|1922 VFA premiership season|
6th minor premiership
The 1922 Victorian Football Association season was the 44th season of the Australian rules football competition. The premiership was won by the Port Melbourne Football Club, after it defeated Footscray by two points on 23 September, in a controversial Grand Final which several of its players were offered money to throw. It was the club's third VFA premiership.
Following the closure of the East Melbourne Cricket Ground in 1921, the Essendon (Association) Football Club left the Association, due to the Essendon (League) Football Club moving into its home ground. North Melbourne had disbanded midway through the 1921 season as it tried to capitalise on Essendon's (L.) move, but reformed at the end of the year, amalgamated with the Essendon (A.) club, and resumed its place in the Association, albeit missing many of its best players which had left the club when it disbanded.
To replace Essendon (A.), a new senior club based in Geelong was admitted to the Association. The new club was administered by the Geelong & District Junior Football Association, and was called the Geelong Football Club; it was typically called Geelong (Association) or Geelong (A.) when required to distinguish it from the Geelong Football Club affiliated with the Victorian Football League. The Geelong (A.) team played its matches at Kardinia Park (at the time, Geelong (L.) played at Corio Oval).
These changes were seen as a rare strategic victory for the Association over the League. The Association had managed to gain a slightly stronger foothold over inner city Melbourne by forcing Essendon (L.) into the outer suburbs; and it had then established a club in Geelong, which had previously been served by only a League team, in the hope of attracting some Geelong-grown talent towards the Association. The victory would be short-lived, as North Melbourne was admitted to the League after three years and Geelong (A.) was out of the Association after six years.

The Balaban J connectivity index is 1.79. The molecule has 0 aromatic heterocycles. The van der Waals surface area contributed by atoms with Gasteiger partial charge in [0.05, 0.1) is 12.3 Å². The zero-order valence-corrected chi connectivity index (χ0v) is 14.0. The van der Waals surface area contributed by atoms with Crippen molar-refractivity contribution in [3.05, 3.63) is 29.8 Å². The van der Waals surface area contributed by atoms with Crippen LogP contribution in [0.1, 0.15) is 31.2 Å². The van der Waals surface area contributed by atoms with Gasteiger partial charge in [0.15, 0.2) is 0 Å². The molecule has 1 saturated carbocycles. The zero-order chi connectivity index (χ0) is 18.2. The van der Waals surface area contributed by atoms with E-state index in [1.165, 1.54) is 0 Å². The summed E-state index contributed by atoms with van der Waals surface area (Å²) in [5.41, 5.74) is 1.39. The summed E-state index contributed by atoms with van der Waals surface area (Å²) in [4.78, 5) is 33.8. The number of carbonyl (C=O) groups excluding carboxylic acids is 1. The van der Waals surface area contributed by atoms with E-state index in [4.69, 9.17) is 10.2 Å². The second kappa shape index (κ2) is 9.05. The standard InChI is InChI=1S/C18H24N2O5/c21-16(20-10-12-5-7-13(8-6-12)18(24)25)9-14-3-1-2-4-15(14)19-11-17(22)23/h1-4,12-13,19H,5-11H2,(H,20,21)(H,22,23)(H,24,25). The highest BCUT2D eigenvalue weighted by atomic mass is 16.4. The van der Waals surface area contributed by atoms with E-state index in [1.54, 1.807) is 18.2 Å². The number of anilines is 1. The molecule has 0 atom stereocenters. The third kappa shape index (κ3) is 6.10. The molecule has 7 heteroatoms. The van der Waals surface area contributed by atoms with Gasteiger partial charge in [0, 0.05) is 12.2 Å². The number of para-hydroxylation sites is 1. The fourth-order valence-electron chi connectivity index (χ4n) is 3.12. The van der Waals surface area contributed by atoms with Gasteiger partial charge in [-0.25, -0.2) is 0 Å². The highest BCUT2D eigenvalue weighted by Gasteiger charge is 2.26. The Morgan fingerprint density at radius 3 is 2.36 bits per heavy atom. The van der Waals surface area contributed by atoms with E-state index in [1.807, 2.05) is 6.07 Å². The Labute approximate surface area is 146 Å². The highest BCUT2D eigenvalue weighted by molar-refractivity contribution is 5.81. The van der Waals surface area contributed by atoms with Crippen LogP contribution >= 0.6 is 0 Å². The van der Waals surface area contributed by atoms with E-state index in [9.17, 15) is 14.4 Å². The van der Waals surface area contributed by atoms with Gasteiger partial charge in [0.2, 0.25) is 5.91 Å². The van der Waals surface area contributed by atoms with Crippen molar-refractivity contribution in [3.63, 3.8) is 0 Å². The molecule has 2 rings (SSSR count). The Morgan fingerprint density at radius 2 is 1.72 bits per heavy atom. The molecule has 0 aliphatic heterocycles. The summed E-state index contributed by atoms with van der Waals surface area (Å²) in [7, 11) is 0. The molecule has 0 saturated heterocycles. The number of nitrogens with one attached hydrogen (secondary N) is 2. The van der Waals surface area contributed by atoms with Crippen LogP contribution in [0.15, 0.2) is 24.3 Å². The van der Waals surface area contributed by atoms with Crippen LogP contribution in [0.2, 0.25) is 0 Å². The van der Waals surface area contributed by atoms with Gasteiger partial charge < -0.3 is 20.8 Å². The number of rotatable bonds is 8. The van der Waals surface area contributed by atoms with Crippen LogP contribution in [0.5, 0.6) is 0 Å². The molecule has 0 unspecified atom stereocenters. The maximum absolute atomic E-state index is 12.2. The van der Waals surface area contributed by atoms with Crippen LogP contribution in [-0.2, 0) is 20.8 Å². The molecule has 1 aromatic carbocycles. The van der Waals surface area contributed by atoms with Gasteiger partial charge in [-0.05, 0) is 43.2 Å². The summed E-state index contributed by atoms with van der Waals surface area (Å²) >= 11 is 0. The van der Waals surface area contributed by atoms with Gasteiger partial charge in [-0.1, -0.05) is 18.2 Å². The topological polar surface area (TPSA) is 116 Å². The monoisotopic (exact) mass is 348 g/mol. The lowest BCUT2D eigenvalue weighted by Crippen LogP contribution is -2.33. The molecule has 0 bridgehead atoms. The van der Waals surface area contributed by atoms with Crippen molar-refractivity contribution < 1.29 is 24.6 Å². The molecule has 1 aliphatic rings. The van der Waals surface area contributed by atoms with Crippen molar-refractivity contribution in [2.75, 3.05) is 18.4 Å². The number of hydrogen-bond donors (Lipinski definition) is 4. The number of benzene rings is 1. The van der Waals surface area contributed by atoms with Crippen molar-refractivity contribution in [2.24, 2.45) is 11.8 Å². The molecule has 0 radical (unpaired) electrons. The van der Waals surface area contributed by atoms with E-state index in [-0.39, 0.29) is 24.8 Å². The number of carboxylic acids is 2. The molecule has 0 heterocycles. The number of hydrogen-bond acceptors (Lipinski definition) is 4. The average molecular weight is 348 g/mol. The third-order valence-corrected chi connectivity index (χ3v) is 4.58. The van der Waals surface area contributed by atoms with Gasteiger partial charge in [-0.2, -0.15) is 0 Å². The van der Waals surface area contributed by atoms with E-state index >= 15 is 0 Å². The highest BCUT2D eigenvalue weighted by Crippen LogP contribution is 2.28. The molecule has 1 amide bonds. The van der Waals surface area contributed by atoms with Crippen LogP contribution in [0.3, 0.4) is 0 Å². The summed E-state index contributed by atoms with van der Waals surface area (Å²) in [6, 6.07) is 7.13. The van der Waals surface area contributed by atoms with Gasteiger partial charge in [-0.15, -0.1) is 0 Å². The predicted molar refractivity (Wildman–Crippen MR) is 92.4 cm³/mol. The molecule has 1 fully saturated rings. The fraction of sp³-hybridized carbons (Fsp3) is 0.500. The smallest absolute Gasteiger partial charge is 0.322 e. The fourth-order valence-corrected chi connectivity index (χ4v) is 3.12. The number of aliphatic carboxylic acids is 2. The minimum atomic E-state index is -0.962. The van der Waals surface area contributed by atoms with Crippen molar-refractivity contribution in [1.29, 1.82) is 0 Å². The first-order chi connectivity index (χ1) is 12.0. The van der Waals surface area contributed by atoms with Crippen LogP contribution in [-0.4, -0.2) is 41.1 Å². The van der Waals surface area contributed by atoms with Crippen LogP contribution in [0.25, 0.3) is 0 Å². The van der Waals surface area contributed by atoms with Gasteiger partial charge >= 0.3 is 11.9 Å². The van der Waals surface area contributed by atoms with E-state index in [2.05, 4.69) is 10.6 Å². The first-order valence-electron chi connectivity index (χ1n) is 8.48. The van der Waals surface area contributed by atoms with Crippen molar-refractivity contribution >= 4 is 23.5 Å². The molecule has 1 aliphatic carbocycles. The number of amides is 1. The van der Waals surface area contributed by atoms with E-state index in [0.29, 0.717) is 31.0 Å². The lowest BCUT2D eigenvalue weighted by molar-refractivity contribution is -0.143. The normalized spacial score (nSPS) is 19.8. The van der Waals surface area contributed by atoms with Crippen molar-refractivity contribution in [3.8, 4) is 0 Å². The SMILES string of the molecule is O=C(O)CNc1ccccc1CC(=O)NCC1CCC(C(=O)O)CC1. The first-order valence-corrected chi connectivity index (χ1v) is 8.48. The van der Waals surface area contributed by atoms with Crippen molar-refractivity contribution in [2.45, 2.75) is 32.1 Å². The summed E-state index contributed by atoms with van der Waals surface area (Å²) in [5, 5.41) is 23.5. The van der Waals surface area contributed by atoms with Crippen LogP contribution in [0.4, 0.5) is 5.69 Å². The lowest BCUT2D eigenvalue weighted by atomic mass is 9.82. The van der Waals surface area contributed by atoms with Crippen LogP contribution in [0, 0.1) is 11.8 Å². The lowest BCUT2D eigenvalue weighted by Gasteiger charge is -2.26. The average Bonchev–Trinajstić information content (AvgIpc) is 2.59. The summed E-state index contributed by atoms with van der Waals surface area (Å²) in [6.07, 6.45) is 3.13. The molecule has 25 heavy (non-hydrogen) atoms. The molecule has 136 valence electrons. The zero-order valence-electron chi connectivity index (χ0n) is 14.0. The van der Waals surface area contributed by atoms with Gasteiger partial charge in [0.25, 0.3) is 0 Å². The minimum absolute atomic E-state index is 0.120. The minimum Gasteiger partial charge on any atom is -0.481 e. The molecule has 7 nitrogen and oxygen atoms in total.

Before the season, Footscray, Prahran and Williamstown all applied to join the League; and Camberwell, Coburg and Geelong West all applied to join the Association. All six applications were rejected.
The home-and-home season was played over eighteen rounds, with each club playing the others twice; then, the top four clubs contested a finals series under the amended Argus system to determine the premiers for the season.
|2||Port Melbourne (P)||18||14||4||0||1421||1035||72.8||56|
|Key: P = Played, W = Won, L = Lost, D = Drawn, PF = Points For, PA = Points Against, Pct = Percentage; (P) = Premiers, PTS = Premiership points||Source|
|Saturday, 2 September||Port Melbourne 13.14 (92)||def.||Williamstown 8.3 (51)||North Melbourne Recreation Reserve (crowd: 14,500)|||
|Saturday, 9 September||Footscray 6.12 (48)||def. by||North Melbourne 10.8 (68)||North Melbourne Recreation Reserve (crowd: 12,000)|||
|Saturday, 16 September||Port Melbourne 9.12 (66)||def.||North Melbourne 5.8 (38)||North Melbourne Recreation Reserve (crowd: 13,500)|||
|1922 VFA Grand Final|
|Saturday, 23 September||Footscray||def. by||Port Melbourne||North Melbourne Recreation Reserve (crowd: 20,000)|||
|O'Brien 4, Samson 2, Holden, Outen||Goals||Taylor 3, Barfoot, Dobrigh, O'Brien, Rees, Stanford, Walton|
Four Port Melbourne players, George Ogilvie, Bill Rudd, Bill Walton and captain Gus Dobrigh reported to the club that they were separately offered large sums of money, as much as £100, to play dead in the Grand Final to fix the result in Footscray's favour.
Additionally, Mr Sinclair of the Port Melbourne club reported that he had received a telephone call from a man in the lead-up to the match who claimed to be a Port Melbourne supporter, asking for details of Port Melbourne tactics, but the man had left a false telephone number and Sinclair also reported that he had received an unusually large volume of requests for wagers on Footscray to win the match. All four players refused to throw the match, and Port Melbourne won by two points.
Port Melbourne referred the matter to the Association, who investigated and charged three men – all connected with the Footscray Football Club – with attempted bribery:
Both O'Donohue and Sayer were found not guilty, with the Association ruling that Sayer had no involvement, much less knowledge, of the attempted bribery, while no witnesses could corroborate the allegation against O'Donohue. Banbury was found guilty and suspended from the Association for life. Banbury is considered to have acted on his own accord, without any direction from the club, with Footscray itself found not guilty of any wrongdoing.